Women killing on the field of battle no cause for rejoicing
Love and pain compels this letter.
Several weeks ago women [were fully cleared] for frontline combat. As a former Marine taught how to kill, there is little doubt in my mind that women will be highly effective in combat. I am sure they will participate with the same esprit de corps as men. The psychological techniques of conditioning now thoroughly developed and highly refined turn all but the best of us into programmed killers.
And, yes, feminism works for gender equality, and a new gender equality has been achieved. “You’ve come a long way, baby,” as the expression goes.
Yet author and poet Sharon Doubiago expresses a jaw-dropping and pivotal insight: “Men create war to compete with women who create life.” As a man, I doubt I can completely understand the depth of this statement. If you are a woman, I am praying that you can.
This is breaking my heart. Please forgive me, but I don’t want you to have the same opportunity to participate fully in the murderous conduct of our species. I don’t want you to kill women, children, and men who are noncombatants and return home only to wake up to a new nightmare far worse than the nightmare of combat.
I don’t want you to be part of the suicide epidemic and receive the same neglect and mistreatment as your male counterparts. And most emphatically, I don’t want you to believe you have to kill to be equal.
The writer is a member of Veterans For Peace.
Private-sector workers need to retire sooner
The country is facing a financial crisis, along with massive unemployment numbers, and yet the situation is not being recognized in the local or national media.
I am talking about the inability of the vast majority of working people to retire. Yes, the baby boomers are supposed to be retiring in the tens of thousands every month, yet many are not. If the current people working continue to work well past age 65, is 20 percent unemployment possible?
Why are people not retiring? Most people in the private sector have no employer-guaranteed retirement. Yes, they are offered employer 401(k) plans, but were not able to save enough to retire. Governmental employees are retiring, but the private-sector employees continue to work. How is this inability to retire impacting the work force?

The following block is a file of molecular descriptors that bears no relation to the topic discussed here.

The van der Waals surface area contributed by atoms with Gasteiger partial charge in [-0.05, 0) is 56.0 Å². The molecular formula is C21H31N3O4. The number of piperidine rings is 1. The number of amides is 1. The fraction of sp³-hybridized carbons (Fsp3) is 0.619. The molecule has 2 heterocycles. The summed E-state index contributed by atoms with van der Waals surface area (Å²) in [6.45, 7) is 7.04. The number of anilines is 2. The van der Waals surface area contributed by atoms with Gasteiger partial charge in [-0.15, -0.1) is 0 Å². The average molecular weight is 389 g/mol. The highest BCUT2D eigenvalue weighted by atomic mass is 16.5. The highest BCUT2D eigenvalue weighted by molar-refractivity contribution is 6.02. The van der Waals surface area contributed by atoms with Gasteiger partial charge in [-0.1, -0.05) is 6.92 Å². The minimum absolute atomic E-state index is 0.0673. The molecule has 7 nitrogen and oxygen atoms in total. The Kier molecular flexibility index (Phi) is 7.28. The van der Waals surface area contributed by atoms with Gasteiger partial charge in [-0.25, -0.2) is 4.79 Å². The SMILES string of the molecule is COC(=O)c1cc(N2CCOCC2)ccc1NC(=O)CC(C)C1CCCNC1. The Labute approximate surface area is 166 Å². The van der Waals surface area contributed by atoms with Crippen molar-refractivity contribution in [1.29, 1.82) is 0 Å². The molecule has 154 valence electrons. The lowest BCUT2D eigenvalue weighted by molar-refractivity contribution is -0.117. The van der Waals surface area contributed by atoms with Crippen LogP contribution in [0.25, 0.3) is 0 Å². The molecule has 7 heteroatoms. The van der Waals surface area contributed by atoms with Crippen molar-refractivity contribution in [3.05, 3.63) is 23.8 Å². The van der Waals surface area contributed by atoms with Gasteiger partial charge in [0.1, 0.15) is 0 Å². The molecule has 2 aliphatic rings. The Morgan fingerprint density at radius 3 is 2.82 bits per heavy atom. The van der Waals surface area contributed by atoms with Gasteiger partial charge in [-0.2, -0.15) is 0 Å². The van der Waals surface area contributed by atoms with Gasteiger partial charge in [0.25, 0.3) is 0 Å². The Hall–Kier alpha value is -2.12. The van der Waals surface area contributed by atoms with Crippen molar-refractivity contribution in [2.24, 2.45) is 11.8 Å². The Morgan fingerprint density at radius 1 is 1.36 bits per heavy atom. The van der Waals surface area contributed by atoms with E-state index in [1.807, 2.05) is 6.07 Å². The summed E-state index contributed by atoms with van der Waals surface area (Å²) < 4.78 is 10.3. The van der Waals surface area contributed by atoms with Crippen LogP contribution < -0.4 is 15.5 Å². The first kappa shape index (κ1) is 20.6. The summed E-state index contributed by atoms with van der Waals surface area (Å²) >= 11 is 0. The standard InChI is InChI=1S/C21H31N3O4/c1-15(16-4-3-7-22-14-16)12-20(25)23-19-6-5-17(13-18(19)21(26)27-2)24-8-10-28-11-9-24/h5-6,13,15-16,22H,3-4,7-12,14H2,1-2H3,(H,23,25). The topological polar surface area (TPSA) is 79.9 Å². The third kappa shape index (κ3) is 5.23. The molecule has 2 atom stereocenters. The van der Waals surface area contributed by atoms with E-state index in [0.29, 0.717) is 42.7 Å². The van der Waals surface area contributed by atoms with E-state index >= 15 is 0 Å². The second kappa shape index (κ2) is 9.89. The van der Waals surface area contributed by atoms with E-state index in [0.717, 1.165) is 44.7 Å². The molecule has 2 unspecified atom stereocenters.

Nationally there are 85 percent working in the private sector, with jobs in finance or retail or other areas. About 15 percent work for the federal, state or local governments, along with schools. In New York, the numbers are closer to 80 percent working in the private sector and 20 percent for the various governments.
In the Capital Region, it is close to 60 percent private sector and 40 percent government, due to massive numbers of state workers and SUNY.
Yes, some people that were employed or are employed in the private sector have retired or will retire; but not those people who worked for decades earning $10 or $12 an hour. They have not saved enough.
When they continue to work into their 70s or 80s, the jobs they have will not be available to young workers entering the work force. That will increase the unemployment rate to unheard-of levels.
Edward F. Wagner
Maplewood Manor needs cash customers
The Feb. 12 Gazette reported the concern of the Saratoga County Board of Supervisors re empty beds at Maplewood Manor because of the difficult paperwork necessary to admit Medicaid patients. The supervisors’ solution [is to grant] waivers from the current admissions requirements.
When this was a concern a couple months ago, I sent letters to six supervisors, suggesting that empty beds were not a bad thing, but an opportunity to fill them with paying patients.
The Medicaid rate is so low that it does not cover the cost of patients’ care; and it costs many millions of county dollars to operate this fine facility.
When a family member needed to be admitted to a nursing home several years ago, there was no space at Maplewood; so she was a paying patient at an out-of-county nursing home for four years. Recruit paying patients to fill those empty beds!
If a disabled woman can pick up litter, we all can
My friend’s aunt lives on Cutler Street. On one visit, he noticed a woman picking up trash on the street. He asked his aunt about it.
This older woman is handicapped and uses a walker. Periodically, she picks up trash on the street using a reacher, and puts it into a bag to be thrown out. She does this in the area in front of her house and the houses on each side of hers.
When asked about it, the woman said that just because this wasn’t the richest neighborhood in the city doesn’t mean it has to be the messiest.
If this woman, who is disabled and uses a walker, can take the time and effort, just think how much nicer the city would look if just one out of five neighbors on each block did the same thing.
If only Congress worked as hard as the cardinals
A puff of white smoke above the Sistine Chapel will announce when the College of Cardinals has selected a successor to Benedict XVI.
This meeting may rival the U.S. Congress in politicking, secret deals and incomprehensible machinations. At least the “Red Hats” have to stay in session until they complete their task.
I pray for a signal from Washington saying that they have done something — anything,
Francis W. Rodgers
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